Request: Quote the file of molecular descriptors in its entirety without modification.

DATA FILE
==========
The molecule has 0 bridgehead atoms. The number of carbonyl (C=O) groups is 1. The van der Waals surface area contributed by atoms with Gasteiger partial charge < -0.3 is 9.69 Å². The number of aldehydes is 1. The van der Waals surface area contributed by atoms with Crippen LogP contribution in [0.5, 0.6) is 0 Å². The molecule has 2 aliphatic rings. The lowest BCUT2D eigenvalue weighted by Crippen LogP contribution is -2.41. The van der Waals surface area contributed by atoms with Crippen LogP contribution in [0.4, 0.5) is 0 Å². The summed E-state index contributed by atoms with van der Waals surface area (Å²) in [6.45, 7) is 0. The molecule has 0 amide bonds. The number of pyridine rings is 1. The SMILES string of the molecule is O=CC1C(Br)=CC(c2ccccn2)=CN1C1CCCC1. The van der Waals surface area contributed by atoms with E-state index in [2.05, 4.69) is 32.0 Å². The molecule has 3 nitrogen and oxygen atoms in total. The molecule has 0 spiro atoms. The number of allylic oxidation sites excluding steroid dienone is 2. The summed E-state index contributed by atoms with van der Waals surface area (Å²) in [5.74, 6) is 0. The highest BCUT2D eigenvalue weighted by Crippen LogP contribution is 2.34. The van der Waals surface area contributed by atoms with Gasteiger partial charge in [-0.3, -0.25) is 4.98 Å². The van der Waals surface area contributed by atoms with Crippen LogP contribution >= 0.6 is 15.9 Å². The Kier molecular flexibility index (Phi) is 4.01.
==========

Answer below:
The molecule has 0 bridgehead atoms. The number of carbonyl (C=O) groups is 1. The van der Waals surface area contributed by atoms with Gasteiger partial charge < -0.3 is 9.69 Å². The number of aldehydes is 1. The van der Waals surface area contributed by atoms with Crippen LogP contribution in [0.5, 0.6) is 0 Å². The molecule has 2 aliphatic rings. The lowest BCUT2D eigenvalue weighted by Crippen LogP contribution is -2.41. The van der Waals surface area contributed by atoms with Crippen LogP contribution in [0.4, 0.5) is 0 Å². The summed E-state index contributed by atoms with van der Waals surface area (Å²) in [6.45, 7) is 0. The molecule has 0 amide bonds. The number of pyridine rings is 1. The SMILES string of the molecule is O=CC1C(Br)=CC(c2ccccn2)=CN1C1CCCC1. The van der Waals surface area contributed by atoms with E-state index in [2.05, 4.69) is 32.0 Å². The molecule has 3 nitrogen and oxygen atoms in total. The molecule has 0 spiro atoms. The number of allylic oxidation sites excluding steroid dienone is 2. The summed E-state index contributed by atoms with van der Waals surface area (Å²) in [5.74, 6) is 0. The highest BCUT2D eigenvalue weighted by Crippen LogP contribution is 2.34. The van der Waals surface area contributed by atoms with Gasteiger partial charge in [-0.3, -0.25) is 4.98 Å². The van der Waals surface area contributed by atoms with Crippen LogP contribution >= 0.6 is 15.9 Å². The Kier molecular flexibility index (Phi) is 4.01.